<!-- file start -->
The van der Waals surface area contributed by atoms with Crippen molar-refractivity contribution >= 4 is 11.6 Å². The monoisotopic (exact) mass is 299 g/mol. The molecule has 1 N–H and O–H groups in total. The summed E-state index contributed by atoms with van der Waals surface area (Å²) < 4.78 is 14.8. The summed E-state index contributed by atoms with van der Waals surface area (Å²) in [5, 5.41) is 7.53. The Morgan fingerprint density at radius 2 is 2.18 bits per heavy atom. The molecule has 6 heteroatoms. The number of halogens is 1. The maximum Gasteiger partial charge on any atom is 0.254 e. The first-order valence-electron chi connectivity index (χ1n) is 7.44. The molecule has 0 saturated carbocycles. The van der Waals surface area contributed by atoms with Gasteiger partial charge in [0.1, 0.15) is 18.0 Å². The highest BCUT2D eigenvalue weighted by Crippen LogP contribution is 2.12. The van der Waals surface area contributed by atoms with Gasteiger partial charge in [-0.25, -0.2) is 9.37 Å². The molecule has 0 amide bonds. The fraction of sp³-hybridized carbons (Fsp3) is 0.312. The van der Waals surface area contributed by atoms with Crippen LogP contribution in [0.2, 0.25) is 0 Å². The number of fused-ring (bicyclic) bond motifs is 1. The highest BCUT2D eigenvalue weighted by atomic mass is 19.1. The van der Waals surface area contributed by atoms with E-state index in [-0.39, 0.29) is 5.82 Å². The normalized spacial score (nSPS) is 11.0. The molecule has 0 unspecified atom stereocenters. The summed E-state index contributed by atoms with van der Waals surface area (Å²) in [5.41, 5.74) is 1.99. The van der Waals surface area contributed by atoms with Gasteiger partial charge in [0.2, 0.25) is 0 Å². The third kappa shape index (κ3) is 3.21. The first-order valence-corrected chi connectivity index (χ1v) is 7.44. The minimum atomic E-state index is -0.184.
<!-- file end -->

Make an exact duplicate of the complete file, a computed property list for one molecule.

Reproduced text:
The van der Waals surface area contributed by atoms with Crippen molar-refractivity contribution >= 4 is 11.6 Å². The monoisotopic (exact) mass is 299 g/mol. The molecule has 1 N–H and O–H groups in total. The summed E-state index contributed by atoms with van der Waals surface area (Å²) < 4.78 is 14.8. The summed E-state index contributed by atoms with van der Waals surface area (Å²) in [5, 5.41) is 7.53. The Morgan fingerprint density at radius 2 is 2.18 bits per heavy atom. The molecule has 6 heteroatoms. The number of halogens is 1. The maximum Gasteiger partial charge on any atom is 0.254 e. The first-order valence-electron chi connectivity index (χ1n) is 7.44. The molecule has 0 saturated carbocycles. The van der Waals surface area contributed by atoms with Gasteiger partial charge in [0.1, 0.15) is 18.0 Å². The highest BCUT2D eigenvalue weighted by Crippen LogP contribution is 2.12. The van der Waals surface area contributed by atoms with Gasteiger partial charge in [-0.25, -0.2) is 9.37 Å². The molecule has 0 amide bonds. The fraction of sp³-hybridized carbons (Fsp3) is 0.312. The van der Waals surface area contributed by atoms with Crippen LogP contribution in [0.2, 0.25) is 0 Å². The number of fused-ring (bicyclic) bond motifs is 1. The highest BCUT2D eigenvalue weighted by atomic mass is 19.1. The van der Waals surface area contributed by atoms with E-state index in [-0.39, 0.29) is 5.82 Å². The normalized spacial score (nSPS) is 11.0. The molecule has 0 unspecified atom stereocenters. The summed E-state index contributed by atoms with van der Waals surface area (Å²) in [5.41, 5.74) is 1.99. The van der Waals surface area contributed by atoms with Gasteiger partial charge in [0.2, 0.25) is 0 Å². The third kappa shape index (κ3) is 3.21. The first-order valence-corrected chi connectivity index (χ1v) is 7.44. The minimum atomic E-state index is -0.184.